Grandin's tale is one common to us all

"Temple Grandin: How The Girl Who Loved Cows Embraced Autism and Changed the World" (Houghton 2012) by Sy Montgomery is a book for anyone who is weird or knows someone who is odd. That's all of us, right?

Montgomery assures us that being different does not mean being less. In describing Temple's relationship to the world, she describes the world of many autistic people. While reading, you wonder if many of us are not "on the spectrum."

Loud sounds can feel like torture. Childhood clothes (like a stiff petticoat) felt like "needles stabbing her skin." Smelling someone else's perfume was hideous and distracted you from the task at hand, such as school. Sound familiar?

As a toddler, Grandin did not laugh or smile. She couldn't understand what people said. She didn't speak until she was 5. Her father wanted to institutionalize her, but her mother wouldn't allow it. Little was known about autism in the 1950s when she was growing up. But her mother found tutors and a nanny who understood that "Temple needed images more than words to understand" the world.

Grandin thinks in pictures. Many of us do. But she retains the pictures in her mind in rich detail and with great accuracy. Instead of being "retarded," as her father thought, Grandin is brilliant. She just processes information differently than that which is considered normal.

Her mother enrolled her in a small rural school. Eventually, her schoolmates took her oddities in stride. She learned that what was torturous to her (loud school bell) didn't bother others. Her classmates were interviewed for this book, offering another dimension to her story.

Grandin did more than overcome a disability. She writes in the foreword that many kids are quirky or nerdy, and "The ones who become successful in life are those who figure out how to use their unique abilities and passions in work they can pursue with other people."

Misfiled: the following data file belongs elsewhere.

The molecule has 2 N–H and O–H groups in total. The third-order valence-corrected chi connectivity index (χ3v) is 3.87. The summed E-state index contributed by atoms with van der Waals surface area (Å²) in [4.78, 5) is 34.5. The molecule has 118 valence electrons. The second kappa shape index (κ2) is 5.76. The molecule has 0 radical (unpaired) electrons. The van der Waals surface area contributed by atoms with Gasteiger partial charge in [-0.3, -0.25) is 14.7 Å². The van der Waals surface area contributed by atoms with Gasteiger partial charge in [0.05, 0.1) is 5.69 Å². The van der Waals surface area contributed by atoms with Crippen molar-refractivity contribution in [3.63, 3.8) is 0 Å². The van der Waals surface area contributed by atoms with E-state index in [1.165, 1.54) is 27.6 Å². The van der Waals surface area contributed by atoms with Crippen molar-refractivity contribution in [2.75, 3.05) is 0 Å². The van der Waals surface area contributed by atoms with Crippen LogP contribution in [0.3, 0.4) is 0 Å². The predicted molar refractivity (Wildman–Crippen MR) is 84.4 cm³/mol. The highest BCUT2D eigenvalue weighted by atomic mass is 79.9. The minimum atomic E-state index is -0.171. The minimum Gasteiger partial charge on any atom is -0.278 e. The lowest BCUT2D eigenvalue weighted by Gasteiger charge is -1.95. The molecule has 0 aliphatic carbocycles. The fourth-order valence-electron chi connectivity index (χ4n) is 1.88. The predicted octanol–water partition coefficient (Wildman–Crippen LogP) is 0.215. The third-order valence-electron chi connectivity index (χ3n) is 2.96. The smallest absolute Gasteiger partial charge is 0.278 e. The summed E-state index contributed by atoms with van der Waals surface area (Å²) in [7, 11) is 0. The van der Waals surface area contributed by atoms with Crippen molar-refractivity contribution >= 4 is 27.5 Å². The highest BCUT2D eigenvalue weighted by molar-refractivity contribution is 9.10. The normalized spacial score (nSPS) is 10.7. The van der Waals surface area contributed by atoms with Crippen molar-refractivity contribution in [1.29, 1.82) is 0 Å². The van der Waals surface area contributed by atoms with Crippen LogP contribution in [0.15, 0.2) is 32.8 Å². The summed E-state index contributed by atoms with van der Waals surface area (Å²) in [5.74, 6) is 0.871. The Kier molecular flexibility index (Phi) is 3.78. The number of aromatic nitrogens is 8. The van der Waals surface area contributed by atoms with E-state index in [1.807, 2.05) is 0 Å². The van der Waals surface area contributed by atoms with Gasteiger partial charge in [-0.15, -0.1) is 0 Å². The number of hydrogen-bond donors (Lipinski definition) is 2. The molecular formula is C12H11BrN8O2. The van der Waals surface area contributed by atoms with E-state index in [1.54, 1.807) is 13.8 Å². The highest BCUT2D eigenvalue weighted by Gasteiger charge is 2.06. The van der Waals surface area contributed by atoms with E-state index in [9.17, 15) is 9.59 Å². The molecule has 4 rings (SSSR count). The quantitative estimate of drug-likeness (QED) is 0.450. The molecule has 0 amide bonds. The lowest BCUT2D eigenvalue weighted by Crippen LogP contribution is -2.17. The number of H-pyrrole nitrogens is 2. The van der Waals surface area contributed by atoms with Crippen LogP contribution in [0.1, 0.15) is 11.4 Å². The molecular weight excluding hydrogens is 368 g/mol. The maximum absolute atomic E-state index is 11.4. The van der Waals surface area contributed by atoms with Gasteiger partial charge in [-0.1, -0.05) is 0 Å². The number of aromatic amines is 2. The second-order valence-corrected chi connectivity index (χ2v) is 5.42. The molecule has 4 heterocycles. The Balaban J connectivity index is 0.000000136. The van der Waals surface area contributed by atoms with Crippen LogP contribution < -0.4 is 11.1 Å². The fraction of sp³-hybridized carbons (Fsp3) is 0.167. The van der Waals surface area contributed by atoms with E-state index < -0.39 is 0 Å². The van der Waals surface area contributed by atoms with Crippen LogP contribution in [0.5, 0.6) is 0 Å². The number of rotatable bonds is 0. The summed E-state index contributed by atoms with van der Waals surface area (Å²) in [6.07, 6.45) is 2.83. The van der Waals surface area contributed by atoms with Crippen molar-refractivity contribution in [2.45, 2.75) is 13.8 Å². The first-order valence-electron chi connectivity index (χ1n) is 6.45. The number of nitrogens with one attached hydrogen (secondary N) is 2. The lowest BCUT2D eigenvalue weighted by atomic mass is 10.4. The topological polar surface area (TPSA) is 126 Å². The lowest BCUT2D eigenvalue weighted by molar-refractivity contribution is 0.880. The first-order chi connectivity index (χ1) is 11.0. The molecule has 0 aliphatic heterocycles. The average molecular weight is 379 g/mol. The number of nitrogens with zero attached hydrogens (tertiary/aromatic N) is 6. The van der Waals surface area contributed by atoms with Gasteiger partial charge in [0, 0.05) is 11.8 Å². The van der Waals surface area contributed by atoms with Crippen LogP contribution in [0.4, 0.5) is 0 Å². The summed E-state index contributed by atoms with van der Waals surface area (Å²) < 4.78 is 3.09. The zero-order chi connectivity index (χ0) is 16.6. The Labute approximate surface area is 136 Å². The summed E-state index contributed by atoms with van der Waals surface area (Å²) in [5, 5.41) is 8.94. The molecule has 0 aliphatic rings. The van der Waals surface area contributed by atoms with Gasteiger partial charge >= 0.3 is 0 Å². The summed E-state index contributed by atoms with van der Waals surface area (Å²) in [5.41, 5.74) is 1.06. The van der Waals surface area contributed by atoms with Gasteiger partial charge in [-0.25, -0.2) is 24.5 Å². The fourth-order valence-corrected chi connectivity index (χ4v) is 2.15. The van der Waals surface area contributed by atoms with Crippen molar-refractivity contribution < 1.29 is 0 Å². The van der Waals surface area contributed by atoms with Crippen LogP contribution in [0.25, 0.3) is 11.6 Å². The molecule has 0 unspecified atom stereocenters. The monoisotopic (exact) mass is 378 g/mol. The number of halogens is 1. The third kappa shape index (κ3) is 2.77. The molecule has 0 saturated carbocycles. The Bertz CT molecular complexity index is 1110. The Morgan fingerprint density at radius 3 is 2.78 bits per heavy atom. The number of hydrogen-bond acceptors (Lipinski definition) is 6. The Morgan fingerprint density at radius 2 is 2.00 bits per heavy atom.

Her major success involves treatment of farm animals. Half of the cattle in the U.S. "are handled in systems I have designed for meat-packing plants," she says.

Her ability to observe details includes her seeing through the eyes of cattle. She understands what they fear. From her teen years spent on her aunt's ranch, she learned that cows walk in large circles. Therefore she developed a spiral walkway for the cows to get to the dipping tank. They walk down a stable platform for their bath, rather than being wrestled and dumped into deep water.

For a steer to be vaccinated, ranch hands, for their own safety, press the animal between two panels. Temple saw the steers calm down. Temple let herself be squeezed in the chute and found that the even pressure calmed her. She built her own squeeze machine and took it to college with her.

Grandin acknowledges that nature is cruel. We owe cattle respect. She devised a way that steers aren't afraid and they don't feel pain. So we can eat our hamburgers with a little less guilt.

Patricia Hruby Powell is a nationally touring speaker, dancer, storyteller, occasional librarian and children's book author. See more at http://www.talesforallages.com/reviews/.

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